You must see yourselves in these roles and embrace them.  I challenge all of you to exercise quality approaches to your undertakings both at this competition and for the rest of your lives, for the sake of the global village in which you live and of which you are a part. 

Many traditional jobs are disappearing and are being replaced by new skills ushered in by innovations in information communication technology, which is one of the six categories of this Competition.  Skills training ensure that workers get connected and stay connected to the job market, and are easily re-integrated when economic activity is restored.  We must also refocus our training infrastructures and resources to create sustainable crisis response strategies for our workforce and economy.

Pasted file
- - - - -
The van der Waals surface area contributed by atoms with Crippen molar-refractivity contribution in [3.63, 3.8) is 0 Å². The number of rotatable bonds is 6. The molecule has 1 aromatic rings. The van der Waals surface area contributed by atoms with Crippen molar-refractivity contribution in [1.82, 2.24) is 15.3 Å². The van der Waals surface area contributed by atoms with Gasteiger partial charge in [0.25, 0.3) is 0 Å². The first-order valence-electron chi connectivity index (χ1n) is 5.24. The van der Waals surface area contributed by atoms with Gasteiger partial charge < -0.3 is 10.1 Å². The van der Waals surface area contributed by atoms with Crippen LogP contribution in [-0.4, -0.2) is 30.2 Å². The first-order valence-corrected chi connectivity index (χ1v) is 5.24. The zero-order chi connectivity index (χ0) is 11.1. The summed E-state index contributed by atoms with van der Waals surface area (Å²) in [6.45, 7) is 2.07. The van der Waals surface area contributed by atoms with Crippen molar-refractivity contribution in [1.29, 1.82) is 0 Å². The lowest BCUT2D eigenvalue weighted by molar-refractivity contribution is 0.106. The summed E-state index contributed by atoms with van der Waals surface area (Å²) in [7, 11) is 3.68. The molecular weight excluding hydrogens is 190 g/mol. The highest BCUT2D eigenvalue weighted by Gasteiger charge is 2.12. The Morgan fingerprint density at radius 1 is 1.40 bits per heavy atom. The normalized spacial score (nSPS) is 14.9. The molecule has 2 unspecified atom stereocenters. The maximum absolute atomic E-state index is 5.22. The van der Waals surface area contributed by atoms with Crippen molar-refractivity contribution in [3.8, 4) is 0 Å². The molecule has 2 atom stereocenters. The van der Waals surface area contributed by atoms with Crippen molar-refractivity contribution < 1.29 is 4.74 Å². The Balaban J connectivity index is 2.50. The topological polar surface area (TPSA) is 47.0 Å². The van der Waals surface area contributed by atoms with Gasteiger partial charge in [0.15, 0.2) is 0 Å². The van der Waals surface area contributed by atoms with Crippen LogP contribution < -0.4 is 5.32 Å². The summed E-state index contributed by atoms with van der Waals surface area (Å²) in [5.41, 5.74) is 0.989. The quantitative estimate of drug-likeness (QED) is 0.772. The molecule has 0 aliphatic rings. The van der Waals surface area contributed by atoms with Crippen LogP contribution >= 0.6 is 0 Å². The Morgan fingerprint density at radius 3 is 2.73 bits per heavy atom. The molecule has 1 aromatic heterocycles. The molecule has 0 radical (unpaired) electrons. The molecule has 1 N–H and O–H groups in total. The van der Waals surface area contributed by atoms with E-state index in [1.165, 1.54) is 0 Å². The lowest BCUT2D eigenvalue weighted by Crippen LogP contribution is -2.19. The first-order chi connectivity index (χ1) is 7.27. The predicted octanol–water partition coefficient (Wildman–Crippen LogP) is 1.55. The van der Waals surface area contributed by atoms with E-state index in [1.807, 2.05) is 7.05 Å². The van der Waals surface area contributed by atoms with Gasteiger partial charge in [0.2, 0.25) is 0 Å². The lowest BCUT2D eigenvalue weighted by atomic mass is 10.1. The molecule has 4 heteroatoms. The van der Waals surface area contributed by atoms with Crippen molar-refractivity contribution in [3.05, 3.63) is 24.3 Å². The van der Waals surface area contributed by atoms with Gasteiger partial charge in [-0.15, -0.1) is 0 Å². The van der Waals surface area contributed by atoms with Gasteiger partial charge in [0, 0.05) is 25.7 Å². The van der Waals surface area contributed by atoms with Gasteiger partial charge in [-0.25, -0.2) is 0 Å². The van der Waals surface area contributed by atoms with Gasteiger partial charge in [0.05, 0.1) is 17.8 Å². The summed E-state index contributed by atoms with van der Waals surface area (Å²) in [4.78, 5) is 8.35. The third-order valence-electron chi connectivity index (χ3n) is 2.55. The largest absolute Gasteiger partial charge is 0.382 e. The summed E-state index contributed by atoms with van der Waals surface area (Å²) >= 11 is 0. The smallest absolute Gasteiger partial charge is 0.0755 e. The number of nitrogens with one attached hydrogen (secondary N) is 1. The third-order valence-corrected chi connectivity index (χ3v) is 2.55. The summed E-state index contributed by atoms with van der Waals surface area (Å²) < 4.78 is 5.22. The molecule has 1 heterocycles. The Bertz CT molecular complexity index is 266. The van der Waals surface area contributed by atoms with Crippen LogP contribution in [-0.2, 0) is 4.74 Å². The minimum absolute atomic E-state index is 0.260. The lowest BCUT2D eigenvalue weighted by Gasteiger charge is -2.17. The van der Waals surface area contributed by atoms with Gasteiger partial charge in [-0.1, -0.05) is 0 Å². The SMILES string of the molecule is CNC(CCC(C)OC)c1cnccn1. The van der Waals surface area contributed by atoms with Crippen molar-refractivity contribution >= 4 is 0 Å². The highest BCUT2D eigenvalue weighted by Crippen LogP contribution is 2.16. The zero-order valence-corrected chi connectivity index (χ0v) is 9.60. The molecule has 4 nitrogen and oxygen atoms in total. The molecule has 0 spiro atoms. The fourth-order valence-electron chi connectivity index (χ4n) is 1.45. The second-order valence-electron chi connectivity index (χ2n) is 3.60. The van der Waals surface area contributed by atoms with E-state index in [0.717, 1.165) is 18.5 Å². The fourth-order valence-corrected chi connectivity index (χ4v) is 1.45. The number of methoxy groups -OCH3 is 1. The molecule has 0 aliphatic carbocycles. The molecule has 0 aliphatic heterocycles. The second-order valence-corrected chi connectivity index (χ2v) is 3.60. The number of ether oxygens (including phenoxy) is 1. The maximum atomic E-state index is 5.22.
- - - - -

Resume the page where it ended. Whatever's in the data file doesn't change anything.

WorldSkills Jamaica has promoted a good working relationship between the public and private sectors. Collaboration between both sectors helps to identify and match labour market trends with the needs of the productive sector. Going forward, it is partnerships like this that must put the Jamaican workforce at the cutting edge of human resource development strategies.

This evening, I believe we have in this National Indoor Sports Centre, the seeds of a bright future planted in the hearts and minds of the young people whose talent and work are on display.  That is true not only for Jamaica, but for all the countries represented at this General Assembly. 

I wish every success to each competitor.  Remember your legacies, you skills, your families, your communities and your countries; work to make them proud and win their respect for the choices you have made. 

Best wishes for a successful Assembly and Competition.  I thank you.